Columbia admitted that it failed to meet its firm-service obligations to VNG under the applicable tariffs.   However, Columbia mounted a defense based on the force majeure clause in its contract with VNG. The clause reads:

The term force majeure means an event that creates an inability to serve that could not be prevented or overcome by the due diligence of the party claiming force majeure.   Such events include, but are not defined by or limited to, acts of God, strikes, lockouts, acts of a public enemy, acts of sabotage, wars, blockades, insurrections, riots, epidemics, landslides, earthquakes, fires, hurricanes, storms, tornadoes, floods, washouts, civil disturbances, explosions, accidents, freezing of wells or pipelines, partial or entire electronic failure ․, mechanical or physical failure that affects the ability to transport gas or operate storage facilities, or the binding order of any court, legislative body, or governmental authority which has been resisted in good faith by all reasonable legal means.

General Terms & Conditions (“GT & C ”) § 15.1 (emphases added).   Columbia argued that it should not be liable to VNG because the former's breach of its service tariffs was caused by a “mechanical or physical failure” that “could not be prevented or overcome by [Columbia's] due diligence.”

FERC rejected Columbia's force majeure argument, assigning three reasons.   See Virginia Natural Gas, Inc. v. Columbia Gas Transmission Corp., 108 FERC ¶ 61086 (2004) (“Initial Order ”).   First, FERC concluded that Columbia should have performed a “full draw-down” test to verify the plant's performance capabilities after its pumps malfunctioned in 1993.  Id. at 61441.   Second, because Columbia's pumps previously failed when inventory dipped to 30 feet, the gas supplier was on notice that its pumps are the Chesapeake facility's “weak link,” which could be broken by a plunge in its LNG inventory.  Id. at 61442.   Third, when its inventory fell to an all-time low of 23 feet, Columbia failed to exercise due diligence by leaving its pumps in the “start-up” mode instead of switching its pumps to the “continuous-run” mode.  Id. at 61441-42.   Nevertheless, FERC declined to award compensatory damages to VNG because the Commission concluded that the company's entitlement to monetary relief (if any) was based on “a violation of the terms of its service agreement with Columbia.   A court of law is the most appropriate forum for determining damages due to a breach of contract claim.   VNG will therefore need to bring such claims before an appropriate court.”  Id. at 61442.

Both Columbia and VNG filed timely requests for rehearing, both of which FERC denied.   See Virginia Natural Gas, Inc. v. Columbia Gas Transmission Corp., 109 FERC ¶ 61090 (2004) (“Rehearing Order ”).   In the Rehearing Order, FERC again found that Columbia breached its service obligations to VNG, id. at 61379, again rejected Columbia's force majeure defense, id. at 61384, and again refused to award damages to VNG, id. at 61385.   Both sides filed timely petitions for review.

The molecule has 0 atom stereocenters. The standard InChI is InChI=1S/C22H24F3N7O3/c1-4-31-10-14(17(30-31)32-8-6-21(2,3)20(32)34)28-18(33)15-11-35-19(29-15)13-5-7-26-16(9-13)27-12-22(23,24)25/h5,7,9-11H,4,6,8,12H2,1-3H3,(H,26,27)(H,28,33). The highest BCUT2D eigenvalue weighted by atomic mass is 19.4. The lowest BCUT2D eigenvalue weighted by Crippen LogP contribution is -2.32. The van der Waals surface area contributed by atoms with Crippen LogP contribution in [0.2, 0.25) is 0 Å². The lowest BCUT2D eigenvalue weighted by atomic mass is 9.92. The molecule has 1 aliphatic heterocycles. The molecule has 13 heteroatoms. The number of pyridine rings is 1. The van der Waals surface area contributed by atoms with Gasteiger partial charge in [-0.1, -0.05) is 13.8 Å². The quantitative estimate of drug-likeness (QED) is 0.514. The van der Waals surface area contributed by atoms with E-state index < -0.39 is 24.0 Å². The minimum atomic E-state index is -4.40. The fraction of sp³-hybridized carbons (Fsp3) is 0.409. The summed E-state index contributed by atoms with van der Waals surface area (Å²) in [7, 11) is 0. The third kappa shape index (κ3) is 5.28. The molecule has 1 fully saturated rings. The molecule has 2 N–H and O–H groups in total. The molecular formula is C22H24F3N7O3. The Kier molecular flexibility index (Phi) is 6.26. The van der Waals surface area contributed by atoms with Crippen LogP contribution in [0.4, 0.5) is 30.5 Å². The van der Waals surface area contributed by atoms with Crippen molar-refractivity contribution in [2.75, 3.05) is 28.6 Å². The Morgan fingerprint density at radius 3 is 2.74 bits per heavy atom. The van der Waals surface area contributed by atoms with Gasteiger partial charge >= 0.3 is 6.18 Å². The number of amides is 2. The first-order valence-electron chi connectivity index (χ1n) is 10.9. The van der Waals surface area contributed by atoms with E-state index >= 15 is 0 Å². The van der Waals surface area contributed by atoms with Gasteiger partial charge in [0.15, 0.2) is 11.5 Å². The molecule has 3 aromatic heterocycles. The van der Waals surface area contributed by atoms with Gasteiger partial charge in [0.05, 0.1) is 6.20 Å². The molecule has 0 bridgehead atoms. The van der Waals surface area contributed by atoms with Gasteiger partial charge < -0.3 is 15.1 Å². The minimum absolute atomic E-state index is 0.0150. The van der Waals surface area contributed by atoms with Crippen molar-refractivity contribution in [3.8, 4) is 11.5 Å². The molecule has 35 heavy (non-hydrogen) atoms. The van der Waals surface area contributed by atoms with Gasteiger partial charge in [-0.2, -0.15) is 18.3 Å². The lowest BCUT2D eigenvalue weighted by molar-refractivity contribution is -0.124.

We need not linger long over Columbia's petition for review because FERC's rejection of the force majeure defense was easily supported by “substantial evidence.”  “The ‘substantial evidence’ standard requires more than a scintilla, but can be satisfied by something less than a preponderance of the evidence.”  FPL Energy Maine Hydro LLC v. FERC, 287 F.3d 1151, 1160 (D.C.Cir.2002).   Columbia argues that FERC flunks this deferential standard of review because it is “sheer speculation” to assume that Columbia could have done anything to avert the 2003 cavitation-generated system failure.   We disagree.

 FERC reasonably concluded that cavitation could have been “prevented or overcome by [Columbia's] due diligence.”   GT & C § 15.1. The record includes evidence that (i) the Chesapeake facility experienced cavitation in 1993 when its inventory levels fell to 30 feet;  (ii) Columbia concedes inventory levels in 2003 fell even lower (to 23 feet);  (iii) Columbia did not test its facilities before the 2003 event to determine whether cavitation sets in at a particular inventory level;  and (iv) VNG submitted evidence that in the wake of the 2003 event, “Columbia indicated that there was a basic engineering flaw with the plant design which prevented the proper operation of the pumps when the tank liquid level fell beneath approximately 30 feet.”   Although Columbia vigorously denies this last piece of evidence, and although Columbia denies that low inventory levels are the sole cause of cavitation, there is certainly “more than a scintilla” of evidence that suggests the two are correlated.   In fact, Columbia admits as much.   See Joint Appendix 234, ¶ 18 (Aff. of Chesapeake Facility Operator Randy Shivley) (admitting that low inventory levels, amongst other variables, cause cavitation).   Thus, even if FERC cannot be sure that Columbia's due diligence would have prevented the cavitation, the Commission nonetheless reasonably concluded that cavitation “could [have been] prevented or overcome by [Columbia's] due diligence.”   GT & C § 15.1 (emphasis added).

In the final analysis, there is some uncertainty surrounding the cause of Columbia's cavitation, and Columbia might be correct that “operation in continuous run mode would [not] have, in fact, made a different [sic ].”   Reply Br. at 9. “The question we must answer, however, is not whether record evidence supports [Columbia's] version of events, but whether it supports FERC's.”   Florida Mun. Power Agency v. FERC, 315 F.3d 362, 368 (D.C.Cir.2003).   The record supports FERC's conclusion that Columbia could have “prevented or overcome” the pump failure.   We therefore deny Columbia's petition for review.